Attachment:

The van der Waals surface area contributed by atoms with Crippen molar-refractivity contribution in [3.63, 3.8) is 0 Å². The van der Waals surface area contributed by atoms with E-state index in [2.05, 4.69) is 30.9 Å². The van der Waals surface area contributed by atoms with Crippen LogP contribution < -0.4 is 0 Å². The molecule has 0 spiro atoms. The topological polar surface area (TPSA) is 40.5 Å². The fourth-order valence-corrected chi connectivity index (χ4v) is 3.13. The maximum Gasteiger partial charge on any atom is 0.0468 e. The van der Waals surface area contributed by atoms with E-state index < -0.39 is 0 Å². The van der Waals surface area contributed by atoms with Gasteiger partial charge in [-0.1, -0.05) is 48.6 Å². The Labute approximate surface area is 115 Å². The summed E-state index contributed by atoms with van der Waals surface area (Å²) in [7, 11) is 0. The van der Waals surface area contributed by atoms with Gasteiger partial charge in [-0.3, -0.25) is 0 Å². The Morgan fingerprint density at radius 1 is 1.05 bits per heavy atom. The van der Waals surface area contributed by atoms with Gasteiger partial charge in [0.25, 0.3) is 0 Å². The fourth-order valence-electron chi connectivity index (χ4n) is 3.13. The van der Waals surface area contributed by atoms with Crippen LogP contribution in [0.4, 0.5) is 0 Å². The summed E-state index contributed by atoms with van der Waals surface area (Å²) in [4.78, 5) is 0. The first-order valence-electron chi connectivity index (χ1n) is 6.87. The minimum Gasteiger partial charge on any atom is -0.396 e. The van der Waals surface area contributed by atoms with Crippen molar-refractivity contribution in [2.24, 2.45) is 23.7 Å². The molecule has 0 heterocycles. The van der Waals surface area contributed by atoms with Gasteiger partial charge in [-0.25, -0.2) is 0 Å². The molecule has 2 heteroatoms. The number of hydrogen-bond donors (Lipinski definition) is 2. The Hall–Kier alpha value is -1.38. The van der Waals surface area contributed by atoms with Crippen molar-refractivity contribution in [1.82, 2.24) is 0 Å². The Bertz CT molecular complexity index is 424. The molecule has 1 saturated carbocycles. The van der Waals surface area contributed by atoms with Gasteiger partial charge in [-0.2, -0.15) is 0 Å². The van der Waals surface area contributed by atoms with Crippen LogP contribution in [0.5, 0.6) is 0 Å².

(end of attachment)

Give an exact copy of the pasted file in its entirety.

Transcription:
The van der Waals surface area contributed by atoms with Crippen molar-refractivity contribution in [3.63, 3.8) is 0 Å². The van der Waals surface area contributed by atoms with E-state index in [2.05, 4.69) is 30.9 Å². The van der Waals surface area contributed by atoms with Crippen LogP contribution < -0.4 is 0 Å². The molecule has 0 spiro atoms. The topological polar surface area (TPSA) is 40.5 Å². The fourth-order valence-corrected chi connectivity index (χ4v) is 3.13. The maximum Gasteiger partial charge on any atom is 0.0468 e. The van der Waals surface area contributed by atoms with E-state index < -0.39 is 0 Å². The van der Waals surface area contributed by atoms with Gasteiger partial charge in [-0.1, -0.05) is 48.6 Å². The Labute approximate surface area is 115 Å². The summed E-state index contributed by atoms with van der Waals surface area (Å²) in [7, 11) is 0. The van der Waals surface area contributed by atoms with Gasteiger partial charge in [-0.3, -0.25) is 0 Å². The Morgan fingerprint density at radius 1 is 1.05 bits per heavy atom. The van der Waals surface area contributed by atoms with Gasteiger partial charge in [0.25, 0.3) is 0 Å². The fourth-order valence-electron chi connectivity index (χ4n) is 3.13. The van der Waals surface area contributed by atoms with Crippen LogP contribution in [0.4, 0.5) is 0 Å². The summed E-state index contributed by atoms with van der Waals surface area (Å²) in [4.78, 5) is 0. The first-order valence-electron chi connectivity index (χ1n) is 6.87. The minimum Gasteiger partial charge on any atom is -0.396 e. The van der Waals surface area contributed by atoms with Crippen molar-refractivity contribution in [2.24, 2.45) is 23.7 Å². The molecule has 0 heterocycles. The van der Waals surface area contributed by atoms with Gasteiger partial charge in [-0.25, -0.2) is 0 Å². The molecule has 2 heteroatoms. The number of hydrogen-bond donors (Lipinski definition) is 2. The Hall–Kier alpha value is -1.38. The van der Waals surface area contributed by atoms with Crippen molar-refractivity contribution in [1.82, 2.24) is 0 Å². The Bertz CT molecular complexity index is 424. The molecule has 1 saturated carbocycles. The van der Waals surface area contributed by atoms with Gasteiger partial charge in [-0.2, -0.15) is 0 Å². The van der Waals surface area contributed by atoms with Crippen LogP contribution in [0.5, 0.6) is 0 Å².